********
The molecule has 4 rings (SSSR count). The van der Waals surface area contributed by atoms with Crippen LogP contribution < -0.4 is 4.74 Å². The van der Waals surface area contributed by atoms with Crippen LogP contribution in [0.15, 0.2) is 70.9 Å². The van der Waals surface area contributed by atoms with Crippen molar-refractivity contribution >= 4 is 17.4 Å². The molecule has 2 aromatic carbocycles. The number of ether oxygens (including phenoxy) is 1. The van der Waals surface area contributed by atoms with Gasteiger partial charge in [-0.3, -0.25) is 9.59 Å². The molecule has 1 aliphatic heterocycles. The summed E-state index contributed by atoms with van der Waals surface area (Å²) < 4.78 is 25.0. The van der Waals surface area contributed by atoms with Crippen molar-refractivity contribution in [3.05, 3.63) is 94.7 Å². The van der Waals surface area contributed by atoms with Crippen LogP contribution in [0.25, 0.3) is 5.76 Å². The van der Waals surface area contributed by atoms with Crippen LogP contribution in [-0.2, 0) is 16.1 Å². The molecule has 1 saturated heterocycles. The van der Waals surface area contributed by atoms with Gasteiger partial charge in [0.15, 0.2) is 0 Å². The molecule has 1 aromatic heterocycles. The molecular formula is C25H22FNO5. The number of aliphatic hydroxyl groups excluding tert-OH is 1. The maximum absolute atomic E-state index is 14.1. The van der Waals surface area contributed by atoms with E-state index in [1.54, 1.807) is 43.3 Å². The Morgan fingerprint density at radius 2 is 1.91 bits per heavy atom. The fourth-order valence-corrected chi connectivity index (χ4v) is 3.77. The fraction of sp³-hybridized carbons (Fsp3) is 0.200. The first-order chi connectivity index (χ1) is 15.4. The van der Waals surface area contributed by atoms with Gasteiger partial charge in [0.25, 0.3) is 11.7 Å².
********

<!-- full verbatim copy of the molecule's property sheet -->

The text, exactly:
The molecule has 4 rings (SSSR count). The van der Waals surface area contributed by atoms with Crippen LogP contribution < -0.4 is 4.74 Å². The van der Waals surface area contributed by atoms with Crippen LogP contribution in [0.15, 0.2) is 70.9 Å². The van der Waals surface area contributed by atoms with Crippen molar-refractivity contribution >= 4 is 17.4 Å². The molecule has 2 aromatic carbocycles. The number of ether oxygens (including phenoxy) is 1. The van der Waals surface area contributed by atoms with Gasteiger partial charge in [-0.3, -0.25) is 9.59 Å². The molecule has 1 aliphatic heterocycles. The summed E-state index contributed by atoms with van der Waals surface area (Å²) < 4.78 is 25.0. The van der Waals surface area contributed by atoms with Crippen molar-refractivity contribution in [3.05, 3.63) is 94.7 Å². The van der Waals surface area contributed by atoms with Crippen LogP contribution in [0.25, 0.3) is 5.76 Å². The van der Waals surface area contributed by atoms with Crippen LogP contribution in [-0.2, 0) is 16.1 Å². The molecule has 1 saturated heterocycles. The van der Waals surface area contributed by atoms with Gasteiger partial charge in [0.15, 0.2) is 0 Å². The molecule has 1 aromatic heterocycles. The molecular formula is C25H22FNO5. The number of aliphatic hydroxyl groups excluding tert-OH is 1. The maximum absolute atomic E-state index is 14.1. The van der Waals surface area contributed by atoms with E-state index in [1.54, 1.807) is 43.3 Å². The Morgan fingerprint density at radius 2 is 1.91 bits per heavy atom. The fourth-order valence-corrected chi connectivity index (χ4v) is 3.77. The fraction of sp³-hybridized carbons (Fsp3) is 0.200. The first-order chi connectivity index (χ1) is 15.4. The van der Waals surface area contributed by atoms with Gasteiger partial charge in [0.25, 0.3) is 11.7 Å².